The majority owner and co-founder of Australian plant-based milk company Ulu Hye has sold the business to New Zealand peer Hayden Booker of VV Mylk for an undisclosed sum, citing the challenges of balancing parenting two children and running a company at the same time.
Ulu Hye was set up in Sydney's Northern Beaches by best friends Heidi Peuten and Vasia Vogias in 2017, who were dismayed by the tiny portion of UHT containers commonly used in plant-based milk that could actually be recycled.
Their solution was to develop a nut blend paste that can be mixed with water to make 10 litres of 'mylk' from one reusable glass jar. The range has since diversified to numerous formulations and uses, and is stocked in health foods stores, pharmacies, and Woolworths (ASX: WOW) supermarkets around the country.
After Vogias exited the business last year and retained only a small stake in Ulu Hye, in late 2022 Peuten decided it was time to stop juggling so many aspects of her life at half pace.
The entrepreneur tells Business News Australia she didn't want to have her kids in daycare every day, so they were being looked after for two days a week, but even with that arrangement she felt she was "doing Ulu Hye a disservice by not working full time".
"There are so many opportunities that I just had on the back burner that I just had no time for," says Peuten, who has now been based on the Gold Coast for a couple of years.
"When I had one child I still loved running the business, but when I had two the juggle was harder...I felt like I was putting my family second, and that didn't sit right. But to put my family first made Ulu Hye suffer.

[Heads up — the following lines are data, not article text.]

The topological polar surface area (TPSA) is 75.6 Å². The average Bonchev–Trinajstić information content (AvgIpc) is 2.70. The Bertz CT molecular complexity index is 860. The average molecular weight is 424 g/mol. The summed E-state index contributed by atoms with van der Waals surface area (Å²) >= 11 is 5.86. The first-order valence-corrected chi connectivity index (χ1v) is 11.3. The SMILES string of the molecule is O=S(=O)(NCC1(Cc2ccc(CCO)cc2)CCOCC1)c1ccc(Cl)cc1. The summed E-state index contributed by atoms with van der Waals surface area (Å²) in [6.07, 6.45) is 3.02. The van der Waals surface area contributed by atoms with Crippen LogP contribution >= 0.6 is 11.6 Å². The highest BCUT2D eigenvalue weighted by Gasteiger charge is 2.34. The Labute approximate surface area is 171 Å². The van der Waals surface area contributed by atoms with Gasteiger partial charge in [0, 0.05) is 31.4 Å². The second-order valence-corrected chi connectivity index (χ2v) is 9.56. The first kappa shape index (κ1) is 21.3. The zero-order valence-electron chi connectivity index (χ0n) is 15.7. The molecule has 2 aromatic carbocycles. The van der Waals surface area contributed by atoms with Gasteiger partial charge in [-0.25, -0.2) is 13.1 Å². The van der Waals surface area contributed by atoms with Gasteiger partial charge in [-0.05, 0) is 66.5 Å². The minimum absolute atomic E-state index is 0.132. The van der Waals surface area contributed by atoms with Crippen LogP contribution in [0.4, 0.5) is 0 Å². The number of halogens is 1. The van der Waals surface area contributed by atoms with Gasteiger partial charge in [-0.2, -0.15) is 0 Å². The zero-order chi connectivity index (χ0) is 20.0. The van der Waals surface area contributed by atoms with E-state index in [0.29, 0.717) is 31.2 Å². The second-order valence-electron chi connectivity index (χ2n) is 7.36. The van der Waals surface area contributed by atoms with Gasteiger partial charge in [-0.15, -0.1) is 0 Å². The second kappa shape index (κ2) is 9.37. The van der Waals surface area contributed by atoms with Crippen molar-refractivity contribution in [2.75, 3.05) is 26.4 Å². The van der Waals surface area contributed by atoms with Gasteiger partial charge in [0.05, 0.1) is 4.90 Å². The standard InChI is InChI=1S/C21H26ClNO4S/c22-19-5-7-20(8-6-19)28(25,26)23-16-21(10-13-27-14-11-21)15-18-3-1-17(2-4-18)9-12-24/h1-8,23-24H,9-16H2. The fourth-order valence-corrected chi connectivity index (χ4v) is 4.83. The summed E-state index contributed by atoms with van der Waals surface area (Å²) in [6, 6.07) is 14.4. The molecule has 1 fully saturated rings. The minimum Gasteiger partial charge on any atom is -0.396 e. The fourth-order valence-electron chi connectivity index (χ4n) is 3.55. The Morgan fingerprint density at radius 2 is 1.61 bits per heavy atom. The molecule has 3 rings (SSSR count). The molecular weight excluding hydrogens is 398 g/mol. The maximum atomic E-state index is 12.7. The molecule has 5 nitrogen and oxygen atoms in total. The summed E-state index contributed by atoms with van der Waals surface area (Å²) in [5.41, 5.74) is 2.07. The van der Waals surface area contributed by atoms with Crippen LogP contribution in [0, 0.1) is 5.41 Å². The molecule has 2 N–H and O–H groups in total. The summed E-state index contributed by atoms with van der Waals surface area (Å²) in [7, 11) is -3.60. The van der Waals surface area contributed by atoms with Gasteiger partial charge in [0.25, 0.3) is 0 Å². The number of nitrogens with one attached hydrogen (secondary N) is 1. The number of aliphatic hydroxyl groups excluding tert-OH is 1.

"I just felt constantly torn between what I was doing or where my focus was that I never felt like I was enough in any part of my life. I wasn’t being a good enough mum, I wasn't being a good enough businesswoman, I wasn’t being a good enough wife, a friend, nothing, because I was spread so thin that everything was at 60 per cent."
Peuten also wants to dispel the normalisation of 'superwoman' narratives of women who are able to balance everything in life.
"It’s commended and it shouldn’t be. It’s hard – it shouldn’t be complimented," she says.
"I always got complimented on ‘you’re amazing, you do so much’. I am not amazing at all – my life is suffering. I learnt that I could do it all, but I don’t want to do it all anymore."
However, this does not mean she'll be out of the founder world forever. Peuten expects that once she has at least one child in school, there could be more opportunities to establish another business.
"I haven't had free time for five years, and it would have been six years in September. I don’t even know what I like to do. I don't even know what my interests are anymore," she said.
"At the moment my plan for the rest of the year is not have a plan, because I don't really know who I am outside of Ulu Hye."
In a LinkedIn post published two weeks ago, Peuten described Ulu Hye as a "labour of love" that went from humble beginnings as an idea to a successful conception as a thriving brand.
"With a heavy but grateful heart, I have made the decision to step away from Ulu Hye. My small family requires more of my time and attention, and I am committed to being there for them during this precious chapter of our lives," she said.
"But fear not, for Ulu Hye’s journey will continue under new ownership. I have chosen a new owner who will give the company the love and dedication it deserves. They share our vision and values, and I have full confidence that they will carry Ulu Hye to new heights while remaining true to its essence.
"To our incredible community, I want to express my deepest gratitude. Your unwavering support, loyalty, and enthusiasm have been the driving force behind Ulu Hye’s success. I am immensely proud of what we have achieved together, and it wouldn’t have been possible without you."
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